This is what always happens on my Gaia. As much as id be proud of a 45 mile day. It was a 4.4 mile loop.
    What am I missing? I don't see any distance on that screen shot.
    ye shall not pollute the land wherein ye are: ... Defile not therefore the land which ye shall inhabit..... Numbers 35

    www.MeetUp.com/NashvilleBackpacker

    .

  10. #10
    Registered User
    Join Date
    12-28-2015
    Location
    Bad Ischl, Austria
    Age
    62
    Posts
    1,110

    Default

    GPS on the Smartphone (even the one on my 5yr old Sony) is very accurate.
    One time in the desert, my mate lost his Garmin a few hours into the hike. We backtracked the route in the afternoon, I was following my own track from the morning, using my Sony again.
    Looking at the screen I belived the blue dot being slightly off to the left, against the old track - so I took a few steps to the right.
    When the blue dot and the old track were perfectly aligned on screen, I looked down to the ground - and saw my own footprints from the morning.
    This was in the open desert with perfect conditions for GPS.

    When in a narrow canyon, the recorded GPS track might jump around quite some, as can be seen in the sample pic.
    Attached Images Attached Images

  11. #11

    Default

    Accurate can be a subjective term when discussing cell phone GPS systems. Cell phones can be handy to figure out where you are in relation to maps or terrain features and can provide an estimate of mileage or elevation gain. However, there are any number of terrain issues like tree canopies, canyons/ravines, rock formations and water that can bounce signals around or cause disparate readings when hiking the same trail looking for the same results.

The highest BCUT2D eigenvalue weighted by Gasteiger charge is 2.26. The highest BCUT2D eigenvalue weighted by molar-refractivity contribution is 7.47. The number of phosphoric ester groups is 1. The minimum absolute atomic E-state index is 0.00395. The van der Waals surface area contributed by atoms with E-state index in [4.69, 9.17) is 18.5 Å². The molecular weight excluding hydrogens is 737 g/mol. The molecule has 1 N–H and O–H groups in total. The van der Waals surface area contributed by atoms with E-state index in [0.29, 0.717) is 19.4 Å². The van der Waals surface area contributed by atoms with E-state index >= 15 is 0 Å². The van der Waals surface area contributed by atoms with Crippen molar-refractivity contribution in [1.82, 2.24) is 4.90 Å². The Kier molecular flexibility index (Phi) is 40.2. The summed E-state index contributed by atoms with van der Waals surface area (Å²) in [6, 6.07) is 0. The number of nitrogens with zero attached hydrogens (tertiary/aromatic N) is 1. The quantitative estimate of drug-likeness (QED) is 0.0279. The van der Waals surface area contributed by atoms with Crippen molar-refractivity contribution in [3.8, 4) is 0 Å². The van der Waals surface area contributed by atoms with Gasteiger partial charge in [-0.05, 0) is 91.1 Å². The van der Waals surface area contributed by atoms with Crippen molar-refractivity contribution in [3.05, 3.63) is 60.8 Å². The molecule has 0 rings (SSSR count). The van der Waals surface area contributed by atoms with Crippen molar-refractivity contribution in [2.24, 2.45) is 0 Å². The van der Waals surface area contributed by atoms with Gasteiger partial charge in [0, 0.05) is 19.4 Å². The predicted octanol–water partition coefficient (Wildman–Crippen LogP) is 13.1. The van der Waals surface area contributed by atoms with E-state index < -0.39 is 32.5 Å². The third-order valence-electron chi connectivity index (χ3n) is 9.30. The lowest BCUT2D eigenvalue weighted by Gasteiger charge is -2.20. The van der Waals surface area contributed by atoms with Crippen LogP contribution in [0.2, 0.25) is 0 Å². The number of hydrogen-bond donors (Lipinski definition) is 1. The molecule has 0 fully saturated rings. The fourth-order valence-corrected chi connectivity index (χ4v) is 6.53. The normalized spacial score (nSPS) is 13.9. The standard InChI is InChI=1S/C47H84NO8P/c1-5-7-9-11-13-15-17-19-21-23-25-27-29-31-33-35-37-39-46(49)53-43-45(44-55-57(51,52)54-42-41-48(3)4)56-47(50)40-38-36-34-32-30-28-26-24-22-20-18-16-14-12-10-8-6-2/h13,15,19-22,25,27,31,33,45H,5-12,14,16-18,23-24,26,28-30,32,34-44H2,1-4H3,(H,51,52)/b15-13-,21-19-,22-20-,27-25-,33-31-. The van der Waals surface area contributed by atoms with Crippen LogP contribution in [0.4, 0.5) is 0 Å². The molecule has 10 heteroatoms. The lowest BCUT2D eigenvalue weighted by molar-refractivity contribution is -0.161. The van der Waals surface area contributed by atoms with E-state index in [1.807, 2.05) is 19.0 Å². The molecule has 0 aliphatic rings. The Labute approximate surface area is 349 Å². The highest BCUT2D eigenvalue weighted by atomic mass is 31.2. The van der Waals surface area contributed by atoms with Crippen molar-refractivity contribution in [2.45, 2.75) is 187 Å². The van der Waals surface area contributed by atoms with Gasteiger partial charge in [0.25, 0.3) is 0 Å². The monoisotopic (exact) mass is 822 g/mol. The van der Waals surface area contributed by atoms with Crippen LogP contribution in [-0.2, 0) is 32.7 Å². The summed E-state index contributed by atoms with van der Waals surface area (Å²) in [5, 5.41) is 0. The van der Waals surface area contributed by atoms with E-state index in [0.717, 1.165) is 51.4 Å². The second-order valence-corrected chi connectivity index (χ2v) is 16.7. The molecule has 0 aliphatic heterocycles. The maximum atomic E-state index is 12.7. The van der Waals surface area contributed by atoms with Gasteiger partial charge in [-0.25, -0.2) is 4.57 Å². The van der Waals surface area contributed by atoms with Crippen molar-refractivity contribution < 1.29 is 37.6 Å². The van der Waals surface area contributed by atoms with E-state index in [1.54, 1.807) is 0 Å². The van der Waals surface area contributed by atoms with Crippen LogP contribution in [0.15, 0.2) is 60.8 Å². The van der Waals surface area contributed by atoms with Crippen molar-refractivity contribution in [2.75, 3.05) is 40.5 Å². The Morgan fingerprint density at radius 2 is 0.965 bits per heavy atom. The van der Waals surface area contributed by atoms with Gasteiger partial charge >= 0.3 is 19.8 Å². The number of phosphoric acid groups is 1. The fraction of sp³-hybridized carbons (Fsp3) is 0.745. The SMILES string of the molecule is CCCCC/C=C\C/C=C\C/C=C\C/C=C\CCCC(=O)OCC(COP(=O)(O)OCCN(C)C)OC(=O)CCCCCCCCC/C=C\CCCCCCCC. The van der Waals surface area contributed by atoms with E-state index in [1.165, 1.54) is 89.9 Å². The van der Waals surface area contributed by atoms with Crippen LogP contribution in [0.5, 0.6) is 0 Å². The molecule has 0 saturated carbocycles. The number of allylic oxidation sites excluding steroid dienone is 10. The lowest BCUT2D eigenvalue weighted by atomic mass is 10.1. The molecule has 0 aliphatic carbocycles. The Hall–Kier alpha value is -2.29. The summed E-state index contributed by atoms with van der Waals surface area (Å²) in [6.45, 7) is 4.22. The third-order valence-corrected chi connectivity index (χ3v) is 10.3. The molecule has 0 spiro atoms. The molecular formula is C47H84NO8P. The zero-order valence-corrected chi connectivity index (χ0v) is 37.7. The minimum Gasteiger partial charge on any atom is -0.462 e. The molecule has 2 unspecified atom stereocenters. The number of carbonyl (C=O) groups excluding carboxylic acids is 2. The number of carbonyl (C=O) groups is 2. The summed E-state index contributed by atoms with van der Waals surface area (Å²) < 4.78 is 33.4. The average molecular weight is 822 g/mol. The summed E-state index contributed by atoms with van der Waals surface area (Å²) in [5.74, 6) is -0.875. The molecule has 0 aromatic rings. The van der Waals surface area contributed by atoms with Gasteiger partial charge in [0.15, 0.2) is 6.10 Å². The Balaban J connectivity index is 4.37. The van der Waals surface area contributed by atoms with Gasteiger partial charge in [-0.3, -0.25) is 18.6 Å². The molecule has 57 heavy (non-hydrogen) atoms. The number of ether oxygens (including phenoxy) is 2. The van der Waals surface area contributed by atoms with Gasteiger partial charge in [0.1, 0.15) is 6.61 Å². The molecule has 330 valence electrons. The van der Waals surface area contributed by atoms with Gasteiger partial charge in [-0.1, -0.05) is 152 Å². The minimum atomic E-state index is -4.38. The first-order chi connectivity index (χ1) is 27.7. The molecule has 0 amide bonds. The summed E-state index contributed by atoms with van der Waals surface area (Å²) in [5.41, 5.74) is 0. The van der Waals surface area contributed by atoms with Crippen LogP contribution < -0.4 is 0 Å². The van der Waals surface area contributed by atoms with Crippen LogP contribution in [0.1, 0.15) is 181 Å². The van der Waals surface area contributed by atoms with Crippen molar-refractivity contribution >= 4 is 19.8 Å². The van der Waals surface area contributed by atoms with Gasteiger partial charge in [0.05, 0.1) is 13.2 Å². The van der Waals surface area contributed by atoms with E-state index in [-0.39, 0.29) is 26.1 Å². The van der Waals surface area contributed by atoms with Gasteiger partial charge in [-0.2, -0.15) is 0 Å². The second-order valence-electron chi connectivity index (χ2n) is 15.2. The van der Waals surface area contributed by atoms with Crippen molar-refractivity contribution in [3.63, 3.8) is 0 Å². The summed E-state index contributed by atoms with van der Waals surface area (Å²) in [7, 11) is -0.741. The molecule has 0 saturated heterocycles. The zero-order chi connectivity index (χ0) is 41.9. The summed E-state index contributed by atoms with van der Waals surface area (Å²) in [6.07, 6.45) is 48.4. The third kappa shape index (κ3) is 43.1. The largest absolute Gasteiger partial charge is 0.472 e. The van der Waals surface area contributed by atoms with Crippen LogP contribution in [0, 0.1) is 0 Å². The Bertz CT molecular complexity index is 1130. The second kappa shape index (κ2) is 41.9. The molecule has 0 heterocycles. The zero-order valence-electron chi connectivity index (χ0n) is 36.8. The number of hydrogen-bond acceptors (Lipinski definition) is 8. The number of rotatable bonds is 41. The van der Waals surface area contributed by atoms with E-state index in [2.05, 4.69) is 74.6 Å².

I regularly hike a 3-mile route around a small lake that my Garmin handheld GPS records identical mileage of 3.1- miles and elevation gain of 248-feet (+/- 10 feet). My iPhone GPS does not get the same reading twice, typically showing between 2.7 to 3.3 miles, elevation gain varies from 180 to 300 vertical feet. The relative accuracy of the iPhone GPS tends to improve slightly in the winter months when the tree canopy is gone, but still provides varied results on the same trail.

    If approximation or a location reference tool is what's needed, cell phones are probably sufficient for routine hikes where distances/elevations are known, much like consumer grade power saws are probably sufficient for most occasional handyman projects. However, in my view, if a 2-decimal points to the right level of accuracy is desired, higher level GPS devices specifically designed for the task are needed.

  12. #12
    Registered User
    Join Date
    12-28-2015
    Location
    Bad Ischl, Austria
    Age
    62
    Posts
    1,110

    Default

    Well, during my last desert hike Feb/Mar 2019, for several days I used my 4yr old Sony and a brand new Garmin simultanously.
    Carried the Sony in my thigh pocket, and the Garmin in the brain of my pack.